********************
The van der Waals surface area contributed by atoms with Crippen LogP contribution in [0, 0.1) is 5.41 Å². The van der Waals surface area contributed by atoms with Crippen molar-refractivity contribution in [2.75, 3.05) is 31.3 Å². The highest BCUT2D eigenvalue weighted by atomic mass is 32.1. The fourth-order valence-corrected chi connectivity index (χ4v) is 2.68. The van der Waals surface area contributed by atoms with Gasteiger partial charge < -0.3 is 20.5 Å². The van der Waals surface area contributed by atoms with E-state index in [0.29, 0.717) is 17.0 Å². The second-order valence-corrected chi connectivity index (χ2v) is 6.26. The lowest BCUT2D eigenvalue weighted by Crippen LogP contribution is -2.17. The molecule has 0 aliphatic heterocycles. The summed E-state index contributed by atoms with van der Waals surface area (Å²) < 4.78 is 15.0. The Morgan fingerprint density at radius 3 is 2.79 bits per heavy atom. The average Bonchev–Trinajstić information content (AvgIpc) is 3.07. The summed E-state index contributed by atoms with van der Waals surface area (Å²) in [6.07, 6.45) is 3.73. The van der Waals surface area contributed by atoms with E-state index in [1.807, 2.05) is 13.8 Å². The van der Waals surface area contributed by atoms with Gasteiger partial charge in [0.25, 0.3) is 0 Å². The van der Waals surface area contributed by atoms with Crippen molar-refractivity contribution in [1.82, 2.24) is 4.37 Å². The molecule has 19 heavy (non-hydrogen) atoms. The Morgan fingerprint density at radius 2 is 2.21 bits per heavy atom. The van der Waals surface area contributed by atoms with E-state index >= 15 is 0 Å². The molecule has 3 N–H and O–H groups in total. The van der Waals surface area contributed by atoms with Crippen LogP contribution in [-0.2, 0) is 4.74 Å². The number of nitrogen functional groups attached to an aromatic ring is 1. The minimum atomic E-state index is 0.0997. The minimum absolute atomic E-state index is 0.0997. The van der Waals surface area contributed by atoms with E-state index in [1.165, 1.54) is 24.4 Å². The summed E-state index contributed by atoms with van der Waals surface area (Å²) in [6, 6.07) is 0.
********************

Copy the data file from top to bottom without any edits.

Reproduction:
The van der Waals surface area contributed by atoms with Crippen LogP contribution in [0, 0.1) is 5.41 Å². The van der Waals surface area contributed by atoms with Crippen molar-refractivity contribution in [2.75, 3.05) is 31.3 Å². The highest BCUT2D eigenvalue weighted by atomic mass is 32.1. The fourth-order valence-corrected chi connectivity index (χ4v) is 2.68. The van der Waals surface area contributed by atoms with Gasteiger partial charge < -0.3 is 20.5 Å². The van der Waals surface area contributed by atoms with E-state index in [0.29, 0.717) is 17.0 Å². The second-order valence-corrected chi connectivity index (χ2v) is 6.26. The lowest BCUT2D eigenvalue weighted by Crippen LogP contribution is -2.17. The molecule has 0 aliphatic heterocycles. The summed E-state index contributed by atoms with van der Waals surface area (Å²) < 4.78 is 15.0. The Morgan fingerprint density at radius 3 is 2.79 bits per heavy atom. The average Bonchev–Trinajstić information content (AvgIpc) is 3.07. The summed E-state index contributed by atoms with van der Waals surface area (Å²) in [6.07, 6.45) is 3.73. The van der Waals surface area contributed by atoms with E-state index in [1.807, 2.05) is 13.8 Å². The van der Waals surface area contributed by atoms with Gasteiger partial charge in [0.25, 0.3) is 0 Å². The van der Waals surface area contributed by atoms with Crippen molar-refractivity contribution in [1.82, 2.24) is 4.37 Å². The molecule has 19 heavy (non-hydrogen) atoms. The Morgan fingerprint density at radius 2 is 2.21 bits per heavy atom. The van der Waals surface area contributed by atoms with E-state index >= 15 is 0 Å². The molecule has 3 N–H and O–H groups in total. The van der Waals surface area contributed by atoms with Crippen LogP contribution in [-0.2, 0) is 4.74 Å². The number of nitrogen functional groups attached to an aromatic ring is 1. The minimum atomic E-state index is 0.0997. The minimum absolute atomic E-state index is 0.0997. The van der Waals surface area contributed by atoms with E-state index in [1.165, 1.54) is 24.4 Å². The summed E-state index contributed by atoms with van der Waals surface area (Å²) in [6, 6.07) is 0.